Robert Lloyd of Albertson, N.Y., showed off some special smalls. A Tiffany & Co. (Paris, circa 1890) carved tortoise shell fan set with rubies, sapphires and diamonds mounted in 18K gold even had a miniature painting on ivory set in the corner of the tortoise. Undoubtedly a commission piece, the ivory is thought to be of the original owner. With an eye for the unique, Robert also pointed out a snuffbox with the maker’s mark of Nathaniel Mills (Birmingham, 1848). It was presented by P.T. Barnum and was engraved with his cathedral from Bridgeport, Conn. Even on a small Seventeenth Century spice holder, the maker’s attention to detail was apparent. It was elaborately designed with a coat of arms on the grill and mythological figures along the sides.
Reels and creels decorated several booths. Male Antique Decor, Roxbury, Conn., proudly exhibited a “crown” of a creel. It was a rare salmon fisher’s basket (circa 1890) that was engraved with the former owner’s name, Viscount Arbuthnott of Fordoun Station, Aberdeen. Other conversation pieces filling out the booth were a display board of Nineteenth Century binoculars (which included a rare triocular model), a four-foot- long Nineteenth Century blow gun with scrimshaw and a Nineteenth Century Black Forest antlered four-slot gun rack.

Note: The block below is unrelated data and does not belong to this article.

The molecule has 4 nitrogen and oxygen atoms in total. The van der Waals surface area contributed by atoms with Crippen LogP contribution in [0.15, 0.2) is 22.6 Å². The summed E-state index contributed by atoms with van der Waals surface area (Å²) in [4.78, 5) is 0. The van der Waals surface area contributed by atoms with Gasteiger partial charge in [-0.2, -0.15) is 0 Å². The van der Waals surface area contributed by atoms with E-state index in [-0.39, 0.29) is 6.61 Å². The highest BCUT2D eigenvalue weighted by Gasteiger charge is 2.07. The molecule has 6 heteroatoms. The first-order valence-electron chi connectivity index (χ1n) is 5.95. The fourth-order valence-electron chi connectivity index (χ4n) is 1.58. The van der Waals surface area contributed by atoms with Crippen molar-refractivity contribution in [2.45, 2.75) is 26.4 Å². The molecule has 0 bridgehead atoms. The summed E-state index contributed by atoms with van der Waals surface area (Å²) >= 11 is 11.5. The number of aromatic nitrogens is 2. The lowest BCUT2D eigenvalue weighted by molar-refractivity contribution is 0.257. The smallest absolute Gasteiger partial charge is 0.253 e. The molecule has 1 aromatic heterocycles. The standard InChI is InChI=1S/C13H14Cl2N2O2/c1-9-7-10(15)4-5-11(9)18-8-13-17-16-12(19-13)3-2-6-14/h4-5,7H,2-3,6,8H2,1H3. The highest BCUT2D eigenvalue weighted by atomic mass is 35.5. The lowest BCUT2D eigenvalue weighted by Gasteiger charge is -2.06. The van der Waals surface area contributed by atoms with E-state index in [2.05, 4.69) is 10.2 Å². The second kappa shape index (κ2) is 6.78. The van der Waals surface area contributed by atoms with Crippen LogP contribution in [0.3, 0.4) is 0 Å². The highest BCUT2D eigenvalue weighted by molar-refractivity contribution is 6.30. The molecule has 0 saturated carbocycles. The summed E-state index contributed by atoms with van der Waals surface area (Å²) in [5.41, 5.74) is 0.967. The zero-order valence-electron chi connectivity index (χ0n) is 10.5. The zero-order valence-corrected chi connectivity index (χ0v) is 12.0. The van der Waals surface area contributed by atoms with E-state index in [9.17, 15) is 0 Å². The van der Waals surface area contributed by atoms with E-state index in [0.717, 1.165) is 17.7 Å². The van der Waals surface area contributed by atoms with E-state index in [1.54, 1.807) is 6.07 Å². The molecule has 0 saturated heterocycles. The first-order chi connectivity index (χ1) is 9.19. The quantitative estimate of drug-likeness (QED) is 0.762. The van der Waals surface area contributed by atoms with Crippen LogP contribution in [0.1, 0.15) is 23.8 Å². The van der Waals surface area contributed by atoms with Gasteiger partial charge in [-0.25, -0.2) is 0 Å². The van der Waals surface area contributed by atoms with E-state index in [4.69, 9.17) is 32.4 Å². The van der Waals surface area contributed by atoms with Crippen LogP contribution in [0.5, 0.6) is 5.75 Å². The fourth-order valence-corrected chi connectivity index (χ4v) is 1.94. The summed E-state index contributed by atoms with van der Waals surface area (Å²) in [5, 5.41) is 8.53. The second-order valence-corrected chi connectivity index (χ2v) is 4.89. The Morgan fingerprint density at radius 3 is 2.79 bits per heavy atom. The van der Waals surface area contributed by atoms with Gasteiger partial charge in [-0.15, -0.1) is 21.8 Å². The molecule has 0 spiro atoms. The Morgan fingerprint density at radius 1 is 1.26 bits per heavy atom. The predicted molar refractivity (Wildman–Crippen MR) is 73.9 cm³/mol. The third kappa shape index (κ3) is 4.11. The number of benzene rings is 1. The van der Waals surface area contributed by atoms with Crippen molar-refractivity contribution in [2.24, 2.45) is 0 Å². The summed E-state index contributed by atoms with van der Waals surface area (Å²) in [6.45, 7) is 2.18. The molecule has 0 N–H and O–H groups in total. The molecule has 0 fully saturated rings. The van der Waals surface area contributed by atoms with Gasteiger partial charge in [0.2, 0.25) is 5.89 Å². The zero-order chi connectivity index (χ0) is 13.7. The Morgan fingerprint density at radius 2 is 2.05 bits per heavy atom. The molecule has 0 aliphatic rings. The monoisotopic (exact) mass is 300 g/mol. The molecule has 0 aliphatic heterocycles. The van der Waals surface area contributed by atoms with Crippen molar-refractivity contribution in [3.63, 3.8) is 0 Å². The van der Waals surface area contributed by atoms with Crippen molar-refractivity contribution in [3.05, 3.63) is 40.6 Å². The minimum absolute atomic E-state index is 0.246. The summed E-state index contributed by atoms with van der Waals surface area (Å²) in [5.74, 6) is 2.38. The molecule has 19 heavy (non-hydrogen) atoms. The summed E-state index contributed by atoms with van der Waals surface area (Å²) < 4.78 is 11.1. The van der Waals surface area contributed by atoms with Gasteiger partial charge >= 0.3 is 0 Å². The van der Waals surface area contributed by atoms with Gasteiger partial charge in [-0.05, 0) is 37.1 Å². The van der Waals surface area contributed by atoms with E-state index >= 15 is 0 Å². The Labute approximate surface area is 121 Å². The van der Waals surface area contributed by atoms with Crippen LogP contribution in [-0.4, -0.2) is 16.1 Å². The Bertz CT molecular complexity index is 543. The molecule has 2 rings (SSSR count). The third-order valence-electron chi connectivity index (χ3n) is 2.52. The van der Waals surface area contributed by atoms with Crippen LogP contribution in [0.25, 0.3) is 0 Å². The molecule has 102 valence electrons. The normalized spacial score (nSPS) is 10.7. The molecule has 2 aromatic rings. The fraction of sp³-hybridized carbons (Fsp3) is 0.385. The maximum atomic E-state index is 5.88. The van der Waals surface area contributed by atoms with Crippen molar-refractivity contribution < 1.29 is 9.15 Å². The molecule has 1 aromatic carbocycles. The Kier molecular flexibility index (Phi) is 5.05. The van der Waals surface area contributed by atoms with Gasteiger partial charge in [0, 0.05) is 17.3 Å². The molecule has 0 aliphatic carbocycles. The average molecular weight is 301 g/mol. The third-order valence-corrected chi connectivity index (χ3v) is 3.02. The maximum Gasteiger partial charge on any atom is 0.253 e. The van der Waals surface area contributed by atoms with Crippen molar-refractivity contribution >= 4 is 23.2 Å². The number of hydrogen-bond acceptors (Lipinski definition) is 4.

Another cinematic image came to mind in the booth of first-time exhibitor Joe Bennett from Greenville, S.C. Some of his fishing tackle could have been used by Spencer Tracy in the Hemingway adaptation of The Old Man and the Sea. His struggle with that legendary marlin might have gone much more “swimmingly.” Bennett had a rare fly reel manufactured by Vom Hofe (circa 1899) that was in mint condition. Reporting that he had a good show, some of his sales included creels, bamboo fly rods, fishing reels and antique pipes.
Similarly Captain Bligh from any of the three major screen versions of Mutiny on the Bounty, or Jimmy Stewart’s character from Hitchcock’s Rear Window, could have used any of the vintage brass telescopes seen in the booth of James Kennedy Antiques, Durham, N.C. Explorers of the land, sea and sky could find a collection of 1950s binoculars with one being a German military example, 1920s brass telescopes on tripods, an Eighteenth Century theodolite by the well-known instrument maker John Cuff (London, 1731-1770), and a rare Czech-oslovakian Victorian orrery.
Other rdf_Descriptions included a steam driven model speed boat, a circa 1890 pond yacht hull, a brass wedding box and a medicine bowl cover that were both from the Ivory Coast, a very rare Yoruba currency that was used as dowry and a rare, large Kuba cloth.
Diane and Doug McElwain, Sport & Spool Antiques, traveled from Goldsboro, N.C., with antique sports equipment. A standout in their booth was an early Twentieth Century catcher’s uniform complete with a period chest protector. Noting how creative her customers can be, she described how some of their 1920s pole vaults are now being used as curtain rods! Pointing out a pair of early Twentieth Century Spalding Gold Medal Indian clubs, Diane mentioned how they were actually used as exercise weights.